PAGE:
A trio of Italian fighters came to Vegas on a mission and they made a huge statement after it was all said and done.
Micol Disegni, Lucrezia Ria, and Maria Vittoria Colonna all made it to the finals of the IMMAF 2015 World amateur tournament, with Disegni and Ria gaining the gold in the flyweight and bantamweight divisions respectfully. Colonna took home a silver at strawweight.
“We left Italy knowing out team was really strong,” Colonna told us. “We know it is a really hard tournament. It takes a little bit of luck but you need a lot of concentration and that’s what we did.”
Italy has just recently expanded their female divisions, having held several pro and amateur matches in the past year. It was Disegni who was a part of the tournament last year and had helped spark the movement for female fighting in her home country.
“I have learned so much from last year. I was at the 2014 IMMAF and lost to the eventual winner. I learn so much from that fight. I focused the past year on what was missing from my grappling, which was my strength. I kept training in wrestling to make it better. I trained with Maria, a national champion in kickboxing and undefeated, so my striking improved so much. I was unable to strike, punch, or kick well at last year’s tournament and I dedicated this year to improving my striking and I am proud of what I accomplished this year.”
Although Colonna had a solid amateur kickboxing career and many opportunities to fight there, she decided to dedicate herself to MMA.
“I am a five time national champion (in kickboxing) and I found there was something missing in that sport. That’s the reason I started to do MMA.”
Ria had trained in Judo before taking up MMA. An injury served as a good reason to concentrate on her striking going into the sport. Judo, however, helped make the transition to MMA easier.
“Judo teaches you a lot about physical contact, so you get used to MMA in which physical contact is something you have to deal with often.”
Like many countries, the stigma of female fighting is the biggest obstacle. This barrier is slowly coming down in Italy.
“In Italy it was so difficult to see girls fighting because of the idea of them doing so,” DiSegni observed. “Now everyone can see we can do the same sports as boys and still be feminine. Colonna is a mom. I am a model. You can fight and don’t have to look like a boy to be strong and successful.”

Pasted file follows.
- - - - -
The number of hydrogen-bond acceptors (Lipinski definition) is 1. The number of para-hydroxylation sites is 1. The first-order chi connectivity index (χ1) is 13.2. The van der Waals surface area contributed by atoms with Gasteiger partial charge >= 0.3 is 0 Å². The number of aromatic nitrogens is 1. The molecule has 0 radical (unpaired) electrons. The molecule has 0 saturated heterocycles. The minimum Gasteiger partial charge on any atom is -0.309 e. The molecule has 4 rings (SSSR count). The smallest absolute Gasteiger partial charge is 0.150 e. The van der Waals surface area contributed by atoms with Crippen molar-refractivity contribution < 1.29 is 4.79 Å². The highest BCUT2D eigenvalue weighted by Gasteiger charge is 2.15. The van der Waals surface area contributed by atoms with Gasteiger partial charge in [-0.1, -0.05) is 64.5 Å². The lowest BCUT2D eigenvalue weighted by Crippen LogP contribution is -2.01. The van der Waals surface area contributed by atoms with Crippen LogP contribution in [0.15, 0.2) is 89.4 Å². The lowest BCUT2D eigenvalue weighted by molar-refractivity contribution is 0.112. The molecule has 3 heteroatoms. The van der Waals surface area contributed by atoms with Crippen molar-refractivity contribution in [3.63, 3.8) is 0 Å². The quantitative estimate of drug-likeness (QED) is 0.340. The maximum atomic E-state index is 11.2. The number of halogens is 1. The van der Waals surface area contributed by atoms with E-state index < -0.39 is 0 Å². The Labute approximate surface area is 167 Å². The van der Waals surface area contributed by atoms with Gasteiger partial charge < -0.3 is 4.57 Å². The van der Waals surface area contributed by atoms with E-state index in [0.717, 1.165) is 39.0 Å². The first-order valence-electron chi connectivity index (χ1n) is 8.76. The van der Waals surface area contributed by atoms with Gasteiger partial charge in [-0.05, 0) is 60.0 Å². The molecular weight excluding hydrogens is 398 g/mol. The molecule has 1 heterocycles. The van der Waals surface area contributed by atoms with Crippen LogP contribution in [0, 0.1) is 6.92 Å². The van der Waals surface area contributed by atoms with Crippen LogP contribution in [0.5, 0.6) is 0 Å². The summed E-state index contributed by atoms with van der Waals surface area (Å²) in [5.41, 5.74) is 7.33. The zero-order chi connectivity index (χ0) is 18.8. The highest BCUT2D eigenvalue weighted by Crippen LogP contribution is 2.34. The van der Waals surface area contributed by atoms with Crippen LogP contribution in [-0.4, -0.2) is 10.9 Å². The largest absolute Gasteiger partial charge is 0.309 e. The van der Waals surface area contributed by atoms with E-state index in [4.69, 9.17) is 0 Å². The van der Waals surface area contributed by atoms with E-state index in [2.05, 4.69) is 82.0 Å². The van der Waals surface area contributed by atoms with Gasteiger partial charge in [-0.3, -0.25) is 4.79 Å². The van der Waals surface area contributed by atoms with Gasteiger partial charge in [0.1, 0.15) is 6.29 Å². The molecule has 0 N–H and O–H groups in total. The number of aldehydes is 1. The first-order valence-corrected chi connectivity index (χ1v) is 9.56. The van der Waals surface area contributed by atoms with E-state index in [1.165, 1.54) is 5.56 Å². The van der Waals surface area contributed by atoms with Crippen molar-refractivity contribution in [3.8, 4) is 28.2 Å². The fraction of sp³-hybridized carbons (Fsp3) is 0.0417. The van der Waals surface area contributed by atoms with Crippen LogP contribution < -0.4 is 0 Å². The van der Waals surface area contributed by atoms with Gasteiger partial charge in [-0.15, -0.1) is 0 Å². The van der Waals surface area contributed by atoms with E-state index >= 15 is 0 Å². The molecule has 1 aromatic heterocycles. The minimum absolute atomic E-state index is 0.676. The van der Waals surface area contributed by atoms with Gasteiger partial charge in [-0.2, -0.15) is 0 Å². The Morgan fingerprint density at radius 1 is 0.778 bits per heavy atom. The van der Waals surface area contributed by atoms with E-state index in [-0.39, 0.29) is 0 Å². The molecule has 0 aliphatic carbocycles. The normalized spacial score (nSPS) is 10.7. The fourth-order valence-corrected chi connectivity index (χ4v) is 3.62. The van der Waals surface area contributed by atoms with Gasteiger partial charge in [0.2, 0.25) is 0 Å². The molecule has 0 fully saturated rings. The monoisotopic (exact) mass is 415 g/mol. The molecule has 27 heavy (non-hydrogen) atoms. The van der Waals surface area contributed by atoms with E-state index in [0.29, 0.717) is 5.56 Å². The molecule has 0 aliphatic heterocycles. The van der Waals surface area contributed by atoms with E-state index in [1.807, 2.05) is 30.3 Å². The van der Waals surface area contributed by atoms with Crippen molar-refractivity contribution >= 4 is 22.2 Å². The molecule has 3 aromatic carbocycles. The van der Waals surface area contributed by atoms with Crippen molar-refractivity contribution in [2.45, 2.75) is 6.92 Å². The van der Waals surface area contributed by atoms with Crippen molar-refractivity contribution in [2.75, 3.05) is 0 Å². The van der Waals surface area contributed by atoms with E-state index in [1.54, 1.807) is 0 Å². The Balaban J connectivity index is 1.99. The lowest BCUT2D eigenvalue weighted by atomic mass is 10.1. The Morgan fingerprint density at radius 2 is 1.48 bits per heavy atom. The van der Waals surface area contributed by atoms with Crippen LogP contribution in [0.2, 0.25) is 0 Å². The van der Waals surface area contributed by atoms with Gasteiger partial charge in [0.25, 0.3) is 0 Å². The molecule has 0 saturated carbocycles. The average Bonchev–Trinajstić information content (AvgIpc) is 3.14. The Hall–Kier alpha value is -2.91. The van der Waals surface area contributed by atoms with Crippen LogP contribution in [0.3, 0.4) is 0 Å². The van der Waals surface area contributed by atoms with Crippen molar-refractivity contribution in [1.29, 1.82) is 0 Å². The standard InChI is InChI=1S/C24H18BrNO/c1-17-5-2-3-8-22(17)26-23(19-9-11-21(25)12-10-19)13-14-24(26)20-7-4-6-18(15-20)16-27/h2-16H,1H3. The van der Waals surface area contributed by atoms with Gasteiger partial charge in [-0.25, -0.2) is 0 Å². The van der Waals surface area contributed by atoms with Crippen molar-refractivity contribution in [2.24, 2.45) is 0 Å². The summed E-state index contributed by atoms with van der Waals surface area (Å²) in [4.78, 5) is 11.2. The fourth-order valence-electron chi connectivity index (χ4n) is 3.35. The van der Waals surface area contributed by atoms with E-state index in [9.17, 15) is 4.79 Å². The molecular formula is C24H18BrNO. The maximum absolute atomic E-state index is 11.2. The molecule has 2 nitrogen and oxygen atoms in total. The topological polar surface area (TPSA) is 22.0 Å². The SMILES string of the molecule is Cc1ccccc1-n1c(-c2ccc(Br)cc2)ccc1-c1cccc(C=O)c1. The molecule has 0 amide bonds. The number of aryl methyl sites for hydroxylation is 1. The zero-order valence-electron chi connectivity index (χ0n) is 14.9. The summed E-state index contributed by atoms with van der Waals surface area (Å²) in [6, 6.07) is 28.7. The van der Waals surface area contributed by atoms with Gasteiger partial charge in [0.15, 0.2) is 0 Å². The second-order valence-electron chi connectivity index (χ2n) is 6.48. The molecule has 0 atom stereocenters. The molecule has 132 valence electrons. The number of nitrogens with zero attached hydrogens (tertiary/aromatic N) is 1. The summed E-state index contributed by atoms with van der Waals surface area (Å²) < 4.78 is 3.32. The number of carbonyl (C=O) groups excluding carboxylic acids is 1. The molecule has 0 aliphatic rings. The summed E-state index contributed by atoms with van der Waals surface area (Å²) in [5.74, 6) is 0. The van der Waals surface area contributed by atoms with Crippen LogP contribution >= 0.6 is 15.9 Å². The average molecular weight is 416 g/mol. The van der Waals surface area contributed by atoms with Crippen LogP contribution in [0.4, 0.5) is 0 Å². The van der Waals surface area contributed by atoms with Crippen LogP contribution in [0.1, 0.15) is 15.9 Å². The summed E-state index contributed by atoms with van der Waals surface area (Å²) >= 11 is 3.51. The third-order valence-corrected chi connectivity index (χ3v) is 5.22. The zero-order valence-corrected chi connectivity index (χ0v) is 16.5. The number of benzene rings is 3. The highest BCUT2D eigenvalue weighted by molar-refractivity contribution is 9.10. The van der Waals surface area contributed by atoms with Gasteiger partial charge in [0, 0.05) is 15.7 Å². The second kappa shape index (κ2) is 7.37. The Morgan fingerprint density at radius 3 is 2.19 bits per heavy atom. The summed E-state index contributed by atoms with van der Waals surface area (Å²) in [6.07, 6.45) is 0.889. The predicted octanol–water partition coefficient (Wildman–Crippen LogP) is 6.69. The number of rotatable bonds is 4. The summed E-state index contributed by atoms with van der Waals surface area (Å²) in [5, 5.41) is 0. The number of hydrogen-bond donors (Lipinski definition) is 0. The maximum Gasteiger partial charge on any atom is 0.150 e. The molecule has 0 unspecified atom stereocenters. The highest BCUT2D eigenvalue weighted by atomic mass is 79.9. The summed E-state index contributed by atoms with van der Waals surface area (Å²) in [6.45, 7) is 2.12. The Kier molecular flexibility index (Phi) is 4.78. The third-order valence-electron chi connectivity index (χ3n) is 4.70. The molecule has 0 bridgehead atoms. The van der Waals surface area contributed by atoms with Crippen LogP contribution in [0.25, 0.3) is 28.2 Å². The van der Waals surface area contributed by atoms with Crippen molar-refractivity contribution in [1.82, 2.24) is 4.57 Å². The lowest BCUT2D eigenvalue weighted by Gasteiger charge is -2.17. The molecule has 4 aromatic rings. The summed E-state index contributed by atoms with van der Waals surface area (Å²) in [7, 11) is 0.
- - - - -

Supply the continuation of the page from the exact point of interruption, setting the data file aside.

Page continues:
“The people are getting used to see the female fights,” Colonna added. “We live in a country full of Catholics so the perspective of women is different.”
The trip to the IMMAF tournament not only meant putting their names on the world stage, but gaining inspiration and prospective on the global women’s division scene.
“Meeting Joanna (Jedrzejczyk) gave me so much strength; to look her in the eyes and see the strength in her eyes in such a pretty girl meant a lot to me. Her eyes were so fierce. It made me be so proud of being a female fighter. I went to see Invicta to see Cyborg and the other girl fighters, and these fighters are the reason why I am a female fighter. Seeing such strong girls make me proud to be a female fighter.”
The team agrees the exposure from the tournament and the connections they have made will give them opportunities not only to expand the sport in Italy, but a chance to fight around the world.
“I really hope there are more and more fights for girls in Italy,” DiSigni commented. “I am planning on turning pro after my tournament win, and fight some pro fights in Italy and then Europe, then hopefully get into America as well.”
Colonna also expressed interest in turning pro soon.
Italy is well on its way to creating a thriving female fighting scene and don’t be surprised if you see any of these three talented athletes on a major card sometime soon.